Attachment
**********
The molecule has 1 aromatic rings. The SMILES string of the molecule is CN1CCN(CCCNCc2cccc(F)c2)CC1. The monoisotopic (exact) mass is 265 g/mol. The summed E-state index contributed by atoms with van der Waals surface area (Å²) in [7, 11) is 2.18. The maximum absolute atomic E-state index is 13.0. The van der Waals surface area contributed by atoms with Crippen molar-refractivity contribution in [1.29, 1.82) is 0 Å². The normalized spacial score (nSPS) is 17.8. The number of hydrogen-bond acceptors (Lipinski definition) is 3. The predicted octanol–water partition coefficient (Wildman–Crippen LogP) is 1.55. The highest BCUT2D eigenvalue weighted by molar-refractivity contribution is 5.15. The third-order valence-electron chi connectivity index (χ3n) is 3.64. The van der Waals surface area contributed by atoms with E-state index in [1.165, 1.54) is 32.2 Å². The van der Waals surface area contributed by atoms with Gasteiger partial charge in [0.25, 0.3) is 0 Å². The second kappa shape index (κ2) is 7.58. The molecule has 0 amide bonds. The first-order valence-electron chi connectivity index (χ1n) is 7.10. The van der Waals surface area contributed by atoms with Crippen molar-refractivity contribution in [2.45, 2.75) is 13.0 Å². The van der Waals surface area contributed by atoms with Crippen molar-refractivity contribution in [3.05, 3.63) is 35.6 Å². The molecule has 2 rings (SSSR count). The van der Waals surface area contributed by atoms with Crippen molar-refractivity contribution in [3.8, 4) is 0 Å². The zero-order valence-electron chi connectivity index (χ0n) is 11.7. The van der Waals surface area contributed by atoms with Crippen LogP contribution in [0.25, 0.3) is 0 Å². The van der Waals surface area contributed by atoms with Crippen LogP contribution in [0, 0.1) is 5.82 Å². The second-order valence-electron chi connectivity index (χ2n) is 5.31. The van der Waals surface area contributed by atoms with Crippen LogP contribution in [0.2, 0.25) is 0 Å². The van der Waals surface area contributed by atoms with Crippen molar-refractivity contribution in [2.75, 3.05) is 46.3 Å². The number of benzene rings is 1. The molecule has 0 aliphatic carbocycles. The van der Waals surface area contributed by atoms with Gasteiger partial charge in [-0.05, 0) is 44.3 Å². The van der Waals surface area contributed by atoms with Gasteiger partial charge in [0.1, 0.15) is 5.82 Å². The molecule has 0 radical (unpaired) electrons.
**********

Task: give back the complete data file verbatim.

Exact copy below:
The molecule has 1 aromatic rings. The SMILES string of the molecule is CN1CCN(CCCNCc2cccc(F)c2)CC1. The monoisotopic (exact) mass is 265 g/mol. The summed E-state index contributed by atoms with van der Waals surface area (Å²) in [7, 11) is 2.18. The maximum absolute atomic E-state index is 13.0. The van der Waals surface area contributed by atoms with Crippen molar-refractivity contribution in [1.29, 1.82) is 0 Å². The normalized spacial score (nSPS) is 17.8. The number of hydrogen-bond acceptors (Lipinski definition) is 3. The predicted octanol–water partition coefficient (Wildman–Crippen LogP) is 1.55. The highest BCUT2D eigenvalue weighted by molar-refractivity contribution is 5.15. The third-order valence-electron chi connectivity index (χ3n) is 3.64. The van der Waals surface area contributed by atoms with E-state index in [1.165, 1.54) is 32.2 Å². The van der Waals surface area contributed by atoms with Gasteiger partial charge in [0.25, 0.3) is 0 Å². The second kappa shape index (κ2) is 7.58. The molecule has 0 amide bonds. The first-order valence-electron chi connectivity index (χ1n) is 7.10. The van der Waals surface area contributed by atoms with Crippen molar-refractivity contribution in [2.45, 2.75) is 13.0 Å². The van der Waals surface area contributed by atoms with Crippen molar-refractivity contribution in [3.05, 3.63) is 35.6 Å². The molecule has 2 rings (SSSR count). The van der Waals surface area contributed by atoms with Crippen molar-refractivity contribution in [3.8, 4) is 0 Å². The zero-order valence-electron chi connectivity index (χ0n) is 11.7. The van der Waals surface area contributed by atoms with Crippen LogP contribution in [0.25, 0.3) is 0 Å². The van der Waals surface area contributed by atoms with Crippen LogP contribution in [0, 0.1) is 5.82 Å². The second-order valence-electron chi connectivity index (χ2n) is 5.31. The van der Waals surface area contributed by atoms with Crippen LogP contribution in [0.2, 0.25) is 0 Å². The van der Waals surface area contributed by atoms with Crippen molar-refractivity contribution in [2.75, 3.05) is 46.3 Å². The number of benzene rings is 1. The molecule has 0 aliphatic carbocycles. The van der Waals surface area contributed by atoms with Gasteiger partial charge in [-0.05, 0) is 44.3 Å². The van der Waals surface area contributed by atoms with Gasteiger partial charge in [0.1, 0.15) is 5.82 Å². The molecule has 0 radical (unpaired) electrons.